We have the benefit of cadre. More often than not, it is going to be a problem of plenty for us. There are going to be many people who are going to come forward, but there may not be enough mandates. Again, this is why the non-party line is a problem. Everybody can jump in and say I am representing so and so party.
Kargil will soon have its Ladakh Autonomous Hill Development Council elections. There has been an issue with the party symbol there. How are you tackling this?
For some reason, the Ladakh administration is unwilling to lay it to rest. An order was received from the single-judge Bench. They then came out with a 300-page petition to the Division Bench and were not able to convince the J&K High Court. Now they have got it mentioned in the SC. Fortunately, the SC rejected both their demands. One was to stay the Division Bench order, the second was to stay the contempt proceedings.
In an ideal world, they would have realised that they were in contempt of court by not implementing the order. The brazenness with which they are seeking to undo what the court has ordered leads one to wonder.
I mean I know why the BJP would do it … There is an element of ego that has come in. Particularly on the part of their local MP (Jamyang Tsering Namgyal) who said, “Ab Ladakh se National Conference ka nishaan hamesha ke liye hatt gaya (NC’s symbol will be wiped away from Ladakh).”
I do not understand why his anxieties have to reflect on the policies of the Lieutenant-Governor of Ladakh.
What is your sense of the scale of the drug addiction problem in J&K?
Firstly, there is an element of regret that it has taken us this long to wake up to the scale of the problem. It has been more than 10 years since I spoke about it. I had heard from youngsters about what they were using as drugs. The one that shocked me the most was shoe polish.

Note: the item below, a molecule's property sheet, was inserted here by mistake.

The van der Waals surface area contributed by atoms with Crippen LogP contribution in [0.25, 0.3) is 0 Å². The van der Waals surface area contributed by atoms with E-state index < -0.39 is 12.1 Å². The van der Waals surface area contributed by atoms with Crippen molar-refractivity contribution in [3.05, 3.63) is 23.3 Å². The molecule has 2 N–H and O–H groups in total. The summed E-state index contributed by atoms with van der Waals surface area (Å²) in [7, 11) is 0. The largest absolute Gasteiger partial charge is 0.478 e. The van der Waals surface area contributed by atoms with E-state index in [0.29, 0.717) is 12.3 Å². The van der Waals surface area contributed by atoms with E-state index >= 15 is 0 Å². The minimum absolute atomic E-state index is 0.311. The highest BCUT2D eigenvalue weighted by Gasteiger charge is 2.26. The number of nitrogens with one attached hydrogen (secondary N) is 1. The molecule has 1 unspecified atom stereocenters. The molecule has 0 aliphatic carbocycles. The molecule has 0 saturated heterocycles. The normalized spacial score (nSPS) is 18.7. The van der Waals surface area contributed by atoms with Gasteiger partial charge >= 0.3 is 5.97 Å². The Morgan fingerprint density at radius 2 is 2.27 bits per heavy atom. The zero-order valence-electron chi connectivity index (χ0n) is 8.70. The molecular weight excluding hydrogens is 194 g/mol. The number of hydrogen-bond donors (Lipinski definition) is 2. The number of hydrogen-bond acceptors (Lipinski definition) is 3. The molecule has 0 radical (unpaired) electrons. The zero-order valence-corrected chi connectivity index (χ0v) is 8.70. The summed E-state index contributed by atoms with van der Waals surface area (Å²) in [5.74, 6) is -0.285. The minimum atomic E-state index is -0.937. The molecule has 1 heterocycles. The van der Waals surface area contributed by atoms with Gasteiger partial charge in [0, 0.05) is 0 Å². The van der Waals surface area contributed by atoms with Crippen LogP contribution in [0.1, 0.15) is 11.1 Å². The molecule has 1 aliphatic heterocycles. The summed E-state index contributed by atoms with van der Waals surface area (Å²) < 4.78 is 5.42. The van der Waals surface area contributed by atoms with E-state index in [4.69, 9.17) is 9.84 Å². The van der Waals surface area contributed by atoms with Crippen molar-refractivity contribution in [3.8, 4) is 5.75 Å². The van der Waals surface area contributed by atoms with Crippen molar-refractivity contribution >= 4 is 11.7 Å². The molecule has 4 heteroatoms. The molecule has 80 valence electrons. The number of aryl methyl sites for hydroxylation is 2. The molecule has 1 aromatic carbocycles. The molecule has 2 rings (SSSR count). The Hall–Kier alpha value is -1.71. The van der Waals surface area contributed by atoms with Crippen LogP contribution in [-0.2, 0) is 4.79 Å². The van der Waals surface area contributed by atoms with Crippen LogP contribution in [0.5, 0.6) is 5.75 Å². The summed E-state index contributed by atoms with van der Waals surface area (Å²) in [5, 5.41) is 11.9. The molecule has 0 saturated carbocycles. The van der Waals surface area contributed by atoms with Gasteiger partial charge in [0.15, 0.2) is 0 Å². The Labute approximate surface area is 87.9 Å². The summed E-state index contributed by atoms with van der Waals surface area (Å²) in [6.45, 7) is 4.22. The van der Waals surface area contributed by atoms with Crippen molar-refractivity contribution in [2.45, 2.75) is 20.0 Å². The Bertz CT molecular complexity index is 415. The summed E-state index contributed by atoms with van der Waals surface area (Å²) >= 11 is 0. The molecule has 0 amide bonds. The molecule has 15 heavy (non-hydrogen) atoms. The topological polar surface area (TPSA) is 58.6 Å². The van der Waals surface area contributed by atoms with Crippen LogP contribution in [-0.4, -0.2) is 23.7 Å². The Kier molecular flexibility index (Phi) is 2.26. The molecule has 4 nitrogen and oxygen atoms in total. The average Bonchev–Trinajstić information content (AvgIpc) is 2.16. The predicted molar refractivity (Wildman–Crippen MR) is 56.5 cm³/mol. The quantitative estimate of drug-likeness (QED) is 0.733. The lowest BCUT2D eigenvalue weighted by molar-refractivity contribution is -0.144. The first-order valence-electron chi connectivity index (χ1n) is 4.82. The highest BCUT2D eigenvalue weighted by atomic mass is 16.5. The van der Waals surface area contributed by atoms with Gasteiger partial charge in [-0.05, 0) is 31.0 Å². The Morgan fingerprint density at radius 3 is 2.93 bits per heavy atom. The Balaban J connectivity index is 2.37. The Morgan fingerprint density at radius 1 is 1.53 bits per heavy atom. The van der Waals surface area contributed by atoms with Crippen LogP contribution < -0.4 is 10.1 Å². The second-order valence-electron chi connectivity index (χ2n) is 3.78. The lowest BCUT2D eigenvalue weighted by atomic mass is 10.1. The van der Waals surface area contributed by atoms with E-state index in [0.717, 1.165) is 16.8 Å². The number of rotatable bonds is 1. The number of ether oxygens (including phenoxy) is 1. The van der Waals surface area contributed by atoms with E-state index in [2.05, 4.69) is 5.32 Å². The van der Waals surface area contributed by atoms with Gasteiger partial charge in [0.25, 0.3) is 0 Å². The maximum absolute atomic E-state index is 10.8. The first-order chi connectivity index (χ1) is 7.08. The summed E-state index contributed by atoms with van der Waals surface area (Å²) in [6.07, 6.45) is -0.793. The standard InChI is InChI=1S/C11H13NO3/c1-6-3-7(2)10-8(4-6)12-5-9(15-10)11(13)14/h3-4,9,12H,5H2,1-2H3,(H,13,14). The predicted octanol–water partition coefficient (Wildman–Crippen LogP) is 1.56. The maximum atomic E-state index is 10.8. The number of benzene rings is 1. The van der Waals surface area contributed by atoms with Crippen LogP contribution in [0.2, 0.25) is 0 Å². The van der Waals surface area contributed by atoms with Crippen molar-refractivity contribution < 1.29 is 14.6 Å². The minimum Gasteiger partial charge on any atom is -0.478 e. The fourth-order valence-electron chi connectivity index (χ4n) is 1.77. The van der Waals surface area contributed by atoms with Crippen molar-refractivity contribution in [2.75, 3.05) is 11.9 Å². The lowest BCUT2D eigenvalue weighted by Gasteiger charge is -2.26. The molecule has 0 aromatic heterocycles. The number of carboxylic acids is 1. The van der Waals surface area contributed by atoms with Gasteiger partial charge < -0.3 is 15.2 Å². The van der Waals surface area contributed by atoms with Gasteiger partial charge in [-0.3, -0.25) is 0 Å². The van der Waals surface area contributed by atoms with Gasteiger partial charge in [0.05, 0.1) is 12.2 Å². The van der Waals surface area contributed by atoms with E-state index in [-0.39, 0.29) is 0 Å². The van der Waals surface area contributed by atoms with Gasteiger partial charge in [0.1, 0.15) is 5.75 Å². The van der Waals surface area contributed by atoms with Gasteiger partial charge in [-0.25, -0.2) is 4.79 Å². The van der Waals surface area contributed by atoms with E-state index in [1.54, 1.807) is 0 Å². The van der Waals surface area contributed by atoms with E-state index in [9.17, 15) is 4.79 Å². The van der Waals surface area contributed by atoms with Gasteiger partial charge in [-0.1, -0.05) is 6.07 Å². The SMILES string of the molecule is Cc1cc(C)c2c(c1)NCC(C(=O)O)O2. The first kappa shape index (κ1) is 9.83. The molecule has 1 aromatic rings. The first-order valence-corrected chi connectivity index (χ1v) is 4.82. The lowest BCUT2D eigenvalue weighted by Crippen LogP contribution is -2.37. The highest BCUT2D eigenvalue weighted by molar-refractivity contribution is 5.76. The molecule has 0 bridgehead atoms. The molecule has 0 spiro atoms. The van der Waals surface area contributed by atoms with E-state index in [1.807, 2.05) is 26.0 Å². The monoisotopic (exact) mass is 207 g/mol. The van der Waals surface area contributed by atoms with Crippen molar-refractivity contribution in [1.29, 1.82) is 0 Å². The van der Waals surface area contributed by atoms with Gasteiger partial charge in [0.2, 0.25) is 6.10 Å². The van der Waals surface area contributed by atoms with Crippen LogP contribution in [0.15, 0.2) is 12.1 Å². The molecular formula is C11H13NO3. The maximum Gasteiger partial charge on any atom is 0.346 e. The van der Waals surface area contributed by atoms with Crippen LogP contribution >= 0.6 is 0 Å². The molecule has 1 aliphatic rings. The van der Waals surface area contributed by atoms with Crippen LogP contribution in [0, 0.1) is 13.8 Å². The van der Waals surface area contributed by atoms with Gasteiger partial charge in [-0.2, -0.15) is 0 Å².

I realised then, and I believe now, that it is not a problem just for the government to solve. Unless civil society and religious leaders get involved, the problem will not go away. I think the government also needs to do more to address the nexus that is making drugs available and should be stopping it. But I hear from colleagues that people from the government’s side are actively encouraging it. This is not everywhere but enough to be worried about.
Express Investigation | A daughter’s fight, a son lost to drugs: families in J&K battle death and despair
A trade like this will not flourish if the government is committed to clamping down on it. The government is lacking somewhere in terms of converting its intent into action. The police have to be at the forefront of this, and they have no excuse now because law and order is clearly not a problem for them.
We hear the Home Minister of India and others saying that militancy levels are at record low. So, you would expect the J&K Police to divert its attention to basic policing — crime and the problem of drugs. If the problem is not being addressed, the lion’s share of the blame will have to go to the police.
Do you think there is enough acknowledgement of the problem?
I know that there is a disconnect between the people and the government. But even they (the government) read papers. They (the government) are more sensitive to criticism than perhaps any elected government. There is no acknowledgement of the problem. The government is simply happy to let this continue and fester. You have to ask yourself why.